If you stack multiple layers of cell sheets to form a tissue, they will necrose if they do not receive sufficient oxygen and nutrients. If the tissue is less thick than 100 to 200 μm, oxygen and glucose can be supplied by simple diffusion. But if it is thicker, capillaries are needed to carry such resources. When designing a tissue with multiple layers of cell sheets of approximately 100 μm each, we have found that by adding 5-10% of vascular endothelial cells to the culture, we can achieve formation of a capillary network like structure. When we transplant this 100μm thick construct into host subcutaneous tissues, within 10 hours we see the vascular network of the donor begins to form connections with its host counterparts, enabling blood flow and stable integration. By repeating the process every 10 hours, we are able to build tissues with thicknesses on the millimeter scale.


Interviewed by Miwako Honma (supervisor of iPS Trend website), Katsuaki Sato (Japan Science Technology Agency)
Published on 2 November, 2009

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Dr. Teruo Okano

Professor, Tokyo Women's University,
Director, Institute of Advanced Biomedical Engineering and Science,
Professor, University of Utah,
Member, Science Council of Japan

After receiving his Ph. D. in polymer chemistry from Waseda University in 1979, Dr. Okano served as an assistant and lecturer at Tokyo Women's Medical University (TWMU) before taking an assistant professorship at the University of Utah. He returned to TWMU as an assistant professor, and was appointed to professorship at both universities in 1994. He was appointed director of the TWMU medical engineering facility in 1999, and has served as the head of the Institute of Advanced Biomedical Engineering and Science at the same university since 2001.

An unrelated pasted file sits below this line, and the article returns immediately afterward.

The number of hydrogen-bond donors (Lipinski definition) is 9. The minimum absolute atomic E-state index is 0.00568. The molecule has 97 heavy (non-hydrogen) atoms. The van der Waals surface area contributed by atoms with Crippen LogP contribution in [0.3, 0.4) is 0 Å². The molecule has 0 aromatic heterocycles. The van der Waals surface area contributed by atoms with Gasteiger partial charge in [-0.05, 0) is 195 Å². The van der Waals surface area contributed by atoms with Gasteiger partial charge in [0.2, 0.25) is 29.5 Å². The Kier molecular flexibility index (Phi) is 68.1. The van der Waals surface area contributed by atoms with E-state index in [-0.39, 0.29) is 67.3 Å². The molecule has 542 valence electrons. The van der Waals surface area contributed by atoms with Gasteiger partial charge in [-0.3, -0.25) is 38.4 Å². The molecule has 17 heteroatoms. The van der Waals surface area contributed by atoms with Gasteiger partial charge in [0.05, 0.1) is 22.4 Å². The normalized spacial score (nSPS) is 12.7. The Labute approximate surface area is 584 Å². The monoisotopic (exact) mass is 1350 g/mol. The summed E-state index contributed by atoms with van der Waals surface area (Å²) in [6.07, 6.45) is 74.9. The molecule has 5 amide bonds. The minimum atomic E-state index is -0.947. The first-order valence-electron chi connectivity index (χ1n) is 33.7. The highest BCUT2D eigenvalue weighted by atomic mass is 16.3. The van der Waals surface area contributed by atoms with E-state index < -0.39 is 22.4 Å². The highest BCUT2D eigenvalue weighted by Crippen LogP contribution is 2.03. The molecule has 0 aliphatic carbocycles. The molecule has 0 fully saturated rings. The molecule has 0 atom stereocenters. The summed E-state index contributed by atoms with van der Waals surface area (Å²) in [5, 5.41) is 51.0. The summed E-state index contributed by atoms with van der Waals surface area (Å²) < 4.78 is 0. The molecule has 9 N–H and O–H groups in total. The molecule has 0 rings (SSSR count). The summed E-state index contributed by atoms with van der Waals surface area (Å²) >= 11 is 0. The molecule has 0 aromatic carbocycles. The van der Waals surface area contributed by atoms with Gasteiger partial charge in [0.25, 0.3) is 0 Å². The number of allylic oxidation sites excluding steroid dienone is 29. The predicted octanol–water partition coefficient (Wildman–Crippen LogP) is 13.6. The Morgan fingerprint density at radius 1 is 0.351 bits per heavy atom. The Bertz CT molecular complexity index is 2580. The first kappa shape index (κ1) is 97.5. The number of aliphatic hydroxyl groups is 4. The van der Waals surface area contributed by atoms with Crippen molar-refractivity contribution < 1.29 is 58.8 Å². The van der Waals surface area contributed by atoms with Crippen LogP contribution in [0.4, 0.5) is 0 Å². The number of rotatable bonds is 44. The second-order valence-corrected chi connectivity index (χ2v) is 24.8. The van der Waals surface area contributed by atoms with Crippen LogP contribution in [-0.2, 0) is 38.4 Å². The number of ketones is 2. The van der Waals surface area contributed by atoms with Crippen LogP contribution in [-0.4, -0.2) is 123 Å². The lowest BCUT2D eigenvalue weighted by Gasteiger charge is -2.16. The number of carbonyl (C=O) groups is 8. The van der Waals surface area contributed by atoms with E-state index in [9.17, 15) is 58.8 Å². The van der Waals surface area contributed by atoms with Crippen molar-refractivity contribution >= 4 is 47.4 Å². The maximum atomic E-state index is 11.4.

His research interests include biomaterials, artificial organs, drug delivery systems, and regenerative medical engineering. He is particularly focused on how regenerative functions can be achieved by fine-tuning polymer structure. He developed the concept of cell sheet engineering, which first entered the clinic with bioengineered corneal epithelium. He hopes to extend to regenerative applications in the cardiovascular system, liver, and bladder as well. He is the director of the Japanese Society for Biomaterials, and a member of the board of the Japan Society of Drug Delivery System, the Japanese Society for Tissue Engineering, and the Japanese Society of Inflammation and Regeneration.

Awards and Honors
1990, 1995, 1996 Outstanding Paper Award from the American Controlled Release Society
1992 Japanese Society for Biomaterials Prize
1997 Clemson Award for Basic Research
1998 Society of Polymer Science Japan Prize
2000 Founders Award, Controlled Release Society
2000 Fellow, Biomaterials Science and Engineering
2005 Leona Esaki Prize
2006 Nagai Innovation Award, Controlled Release Society
2009 Medal with Purple Ribbon for scholarly or artistic achievement